After the project is completed by the videographer, businesses then pay them for the services rendered, the pricing of which ranges from about $1,500 to $6,000, the founders tell us. Not quite the price of oDesk, but fair pricing as long as the product is high-quality. During its seven weeks in closed alpha, Veed.me has attracted 30 customers, including Google, Waze and Eat24. The team itself is comprised of award-winning filmmakers and engineers.
Qmerce offers a dynamic, unified and customized channel for brands to drive long term user engagement and loyalty. The startup wants to build the next-generation of customer engagement, allowing brands to create custom landing pages and feeds from cross-channel sources, like their social networks and games, allowing them to watch videos and socialize with their friends at the same time.
Qmerce offers an end-to-end platform, which the founders say takes less than 10 minutes to integrate and, once installed, enables brands to continuously build applications on top of the platform or choose new ones from our marketplace. The startup offers an SDK so that third-party game developers can add their games to the platform. Brands can then create Qmerce feeds around particular events, campaigns or just for general engagement, while incentivizing users to interact with their social channels or play a particular game by offering them virtual currency for doing so.
Qmerce is currently working with over 40 customers, including Toys-R-Us, Crocs & Pizza Hut and has raised $600K in seed capital to date.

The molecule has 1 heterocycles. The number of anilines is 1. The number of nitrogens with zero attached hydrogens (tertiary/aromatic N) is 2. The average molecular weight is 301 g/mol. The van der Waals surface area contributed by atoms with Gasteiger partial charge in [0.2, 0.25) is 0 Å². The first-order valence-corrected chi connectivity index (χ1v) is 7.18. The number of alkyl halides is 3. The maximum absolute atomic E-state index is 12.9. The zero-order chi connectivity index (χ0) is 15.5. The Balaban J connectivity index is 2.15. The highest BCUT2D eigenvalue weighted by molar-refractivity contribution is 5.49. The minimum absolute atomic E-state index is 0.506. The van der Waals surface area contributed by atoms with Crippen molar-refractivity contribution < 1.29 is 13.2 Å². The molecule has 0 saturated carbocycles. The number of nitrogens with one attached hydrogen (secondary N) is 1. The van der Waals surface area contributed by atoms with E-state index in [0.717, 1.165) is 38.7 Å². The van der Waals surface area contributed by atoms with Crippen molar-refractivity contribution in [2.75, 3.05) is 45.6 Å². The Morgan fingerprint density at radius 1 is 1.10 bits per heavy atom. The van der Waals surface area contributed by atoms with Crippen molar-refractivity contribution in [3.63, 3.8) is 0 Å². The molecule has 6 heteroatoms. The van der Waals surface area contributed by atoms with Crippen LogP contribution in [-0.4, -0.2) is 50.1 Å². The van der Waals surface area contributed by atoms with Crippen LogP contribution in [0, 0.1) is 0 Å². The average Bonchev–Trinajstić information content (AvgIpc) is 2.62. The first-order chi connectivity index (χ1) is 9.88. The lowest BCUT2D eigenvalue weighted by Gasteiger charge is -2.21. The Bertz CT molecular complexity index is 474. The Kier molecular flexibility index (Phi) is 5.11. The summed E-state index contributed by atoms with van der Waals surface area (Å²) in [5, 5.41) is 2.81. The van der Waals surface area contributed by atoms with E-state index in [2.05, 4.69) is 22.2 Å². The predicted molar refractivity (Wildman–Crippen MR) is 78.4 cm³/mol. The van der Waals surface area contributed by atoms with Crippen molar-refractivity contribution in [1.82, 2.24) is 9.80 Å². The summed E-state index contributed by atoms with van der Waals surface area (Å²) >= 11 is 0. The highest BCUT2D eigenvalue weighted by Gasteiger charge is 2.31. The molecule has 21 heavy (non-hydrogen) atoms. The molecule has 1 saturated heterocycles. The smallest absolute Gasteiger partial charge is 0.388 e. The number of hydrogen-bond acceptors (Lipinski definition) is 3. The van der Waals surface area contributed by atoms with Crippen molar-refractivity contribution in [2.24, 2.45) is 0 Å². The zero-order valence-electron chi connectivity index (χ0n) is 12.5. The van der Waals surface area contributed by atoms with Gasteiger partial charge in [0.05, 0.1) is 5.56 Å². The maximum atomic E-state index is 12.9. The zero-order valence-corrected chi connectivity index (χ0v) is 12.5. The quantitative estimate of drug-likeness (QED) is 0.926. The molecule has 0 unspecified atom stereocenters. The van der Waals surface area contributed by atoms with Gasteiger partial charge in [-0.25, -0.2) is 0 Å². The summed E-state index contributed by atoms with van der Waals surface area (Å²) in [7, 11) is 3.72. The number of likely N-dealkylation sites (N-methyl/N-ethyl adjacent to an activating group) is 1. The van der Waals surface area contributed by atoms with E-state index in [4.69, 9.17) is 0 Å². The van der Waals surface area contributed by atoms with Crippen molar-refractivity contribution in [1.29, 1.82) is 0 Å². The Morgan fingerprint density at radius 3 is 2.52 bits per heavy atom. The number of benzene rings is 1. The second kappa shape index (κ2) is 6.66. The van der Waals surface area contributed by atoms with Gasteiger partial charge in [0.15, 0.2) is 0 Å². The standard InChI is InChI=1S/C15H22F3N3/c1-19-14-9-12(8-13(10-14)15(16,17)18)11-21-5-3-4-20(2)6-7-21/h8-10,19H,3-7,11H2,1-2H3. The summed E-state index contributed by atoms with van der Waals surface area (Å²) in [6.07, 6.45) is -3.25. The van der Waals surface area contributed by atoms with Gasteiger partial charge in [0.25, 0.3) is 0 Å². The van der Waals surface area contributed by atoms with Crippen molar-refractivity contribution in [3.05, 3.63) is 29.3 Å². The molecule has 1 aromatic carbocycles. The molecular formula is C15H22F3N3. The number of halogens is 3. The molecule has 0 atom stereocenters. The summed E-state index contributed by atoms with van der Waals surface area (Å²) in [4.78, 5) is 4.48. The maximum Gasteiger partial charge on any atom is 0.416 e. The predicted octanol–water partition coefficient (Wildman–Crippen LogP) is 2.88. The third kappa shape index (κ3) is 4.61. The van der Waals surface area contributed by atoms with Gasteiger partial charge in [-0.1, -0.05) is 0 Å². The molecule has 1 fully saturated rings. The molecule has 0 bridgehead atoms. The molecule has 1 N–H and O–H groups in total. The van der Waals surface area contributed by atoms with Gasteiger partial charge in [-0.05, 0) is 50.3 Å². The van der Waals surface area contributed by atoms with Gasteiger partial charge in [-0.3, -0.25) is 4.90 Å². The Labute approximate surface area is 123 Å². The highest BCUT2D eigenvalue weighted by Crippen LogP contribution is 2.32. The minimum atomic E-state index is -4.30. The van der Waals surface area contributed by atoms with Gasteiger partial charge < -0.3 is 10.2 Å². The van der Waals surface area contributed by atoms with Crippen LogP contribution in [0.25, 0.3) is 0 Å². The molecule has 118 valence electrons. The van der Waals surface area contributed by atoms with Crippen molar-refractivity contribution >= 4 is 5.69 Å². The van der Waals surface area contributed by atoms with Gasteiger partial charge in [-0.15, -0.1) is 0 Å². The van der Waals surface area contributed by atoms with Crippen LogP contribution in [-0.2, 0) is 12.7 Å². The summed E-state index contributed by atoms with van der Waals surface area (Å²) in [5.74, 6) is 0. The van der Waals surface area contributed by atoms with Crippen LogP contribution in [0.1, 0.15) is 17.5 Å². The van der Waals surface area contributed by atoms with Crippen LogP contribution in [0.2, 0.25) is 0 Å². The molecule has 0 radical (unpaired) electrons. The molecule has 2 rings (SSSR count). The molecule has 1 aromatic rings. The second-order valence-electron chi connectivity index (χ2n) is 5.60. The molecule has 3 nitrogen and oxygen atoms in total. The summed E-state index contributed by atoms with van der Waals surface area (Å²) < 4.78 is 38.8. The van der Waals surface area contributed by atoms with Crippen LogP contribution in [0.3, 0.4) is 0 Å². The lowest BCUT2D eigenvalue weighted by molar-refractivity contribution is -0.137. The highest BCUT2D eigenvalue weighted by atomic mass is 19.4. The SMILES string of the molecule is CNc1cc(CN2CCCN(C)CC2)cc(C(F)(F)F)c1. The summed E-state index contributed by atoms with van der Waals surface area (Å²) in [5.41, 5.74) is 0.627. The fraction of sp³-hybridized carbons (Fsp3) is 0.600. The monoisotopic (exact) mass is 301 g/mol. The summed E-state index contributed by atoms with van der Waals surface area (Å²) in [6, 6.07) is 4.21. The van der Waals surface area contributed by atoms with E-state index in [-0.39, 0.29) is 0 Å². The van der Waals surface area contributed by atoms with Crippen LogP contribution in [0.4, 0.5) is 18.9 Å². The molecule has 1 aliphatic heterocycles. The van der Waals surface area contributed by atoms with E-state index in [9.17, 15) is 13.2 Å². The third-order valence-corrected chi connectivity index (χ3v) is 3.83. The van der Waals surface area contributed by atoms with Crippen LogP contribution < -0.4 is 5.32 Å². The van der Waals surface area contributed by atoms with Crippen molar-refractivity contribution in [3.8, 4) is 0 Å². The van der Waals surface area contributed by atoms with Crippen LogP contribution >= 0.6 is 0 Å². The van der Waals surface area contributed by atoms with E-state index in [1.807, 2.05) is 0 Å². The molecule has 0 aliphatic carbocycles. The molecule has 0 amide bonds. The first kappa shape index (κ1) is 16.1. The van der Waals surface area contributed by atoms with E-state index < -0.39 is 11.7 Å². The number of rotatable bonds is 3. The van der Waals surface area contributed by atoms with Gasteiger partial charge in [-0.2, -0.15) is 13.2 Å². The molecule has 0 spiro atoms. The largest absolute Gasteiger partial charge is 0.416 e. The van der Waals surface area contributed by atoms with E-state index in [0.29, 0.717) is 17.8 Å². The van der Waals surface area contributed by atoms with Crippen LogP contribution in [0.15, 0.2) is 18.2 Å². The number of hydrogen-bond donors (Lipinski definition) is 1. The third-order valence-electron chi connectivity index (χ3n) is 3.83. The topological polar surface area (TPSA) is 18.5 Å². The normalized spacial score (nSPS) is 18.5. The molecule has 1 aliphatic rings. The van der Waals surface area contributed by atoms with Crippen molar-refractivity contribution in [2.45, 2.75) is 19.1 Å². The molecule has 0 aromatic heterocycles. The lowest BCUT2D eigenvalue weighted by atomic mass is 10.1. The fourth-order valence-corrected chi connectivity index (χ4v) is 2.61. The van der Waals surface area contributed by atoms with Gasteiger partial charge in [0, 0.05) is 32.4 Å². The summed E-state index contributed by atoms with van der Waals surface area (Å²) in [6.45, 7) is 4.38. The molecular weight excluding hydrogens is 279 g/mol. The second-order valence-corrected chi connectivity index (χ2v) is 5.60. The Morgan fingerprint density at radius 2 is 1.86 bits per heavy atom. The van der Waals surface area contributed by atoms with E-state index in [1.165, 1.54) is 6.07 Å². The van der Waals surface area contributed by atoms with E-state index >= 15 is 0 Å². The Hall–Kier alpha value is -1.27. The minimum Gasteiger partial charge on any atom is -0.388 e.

Ondigo is an automated CRM for small businesses. As a mobile-first solution, Ondigo is targeting the 20 million, offline, not-so-technical small business owners in the U.S. by allowing them to easily communicate with their customers and conduct “micro-marketing” campaigns while on the go. Ondigo connects with users’ address books on their phone, automatically building a customer database from their ordinary day-to-day communications — whether it be texts, emails or invoices.
Ondigo then adds additional context and information about contacts and customers, as it looks to integrate with Quikbooks, Rapportive and other platforms. Going forward, it allows businesses to send customers links to review them on Yelp and other platforms to keep them engaged and, eventually, Ondigo wants to allow business owners to conduct all their CRM and outreach processes in one app, from sharing files to sending texts.
Since launching its closed beta three weeks ago, Ondigo has onboarded over 1,200 small businesses and was ranked “#1 New Business App” on Google Play.
Qlika is a next generation marketing management platform, helping brands advertise across thousands of micro-markets. Based on Big Data analysis and smart aggregation algorithms, the platform is capable of optimizing each campaign according to the local competition and best practices of each specific micro-market. Founded by Israeli military intelligence experts, Qlika wants to be the only platform that allows brands to both manage and optimize millions of campaigns across national media channels.
At launch, the startup is focused predominantly on search advertising, and works individually with its customers to implement their campaigns. But, down the road, the founders want to create an automated platform that can scale by itself — for every type of digital advertising. To date, Qlika’s partners have seen a two-to-four-fold increase in profits and between 25 and 1,000x increases in scale, measured by the amount of campaigns they can manage with their existing teams.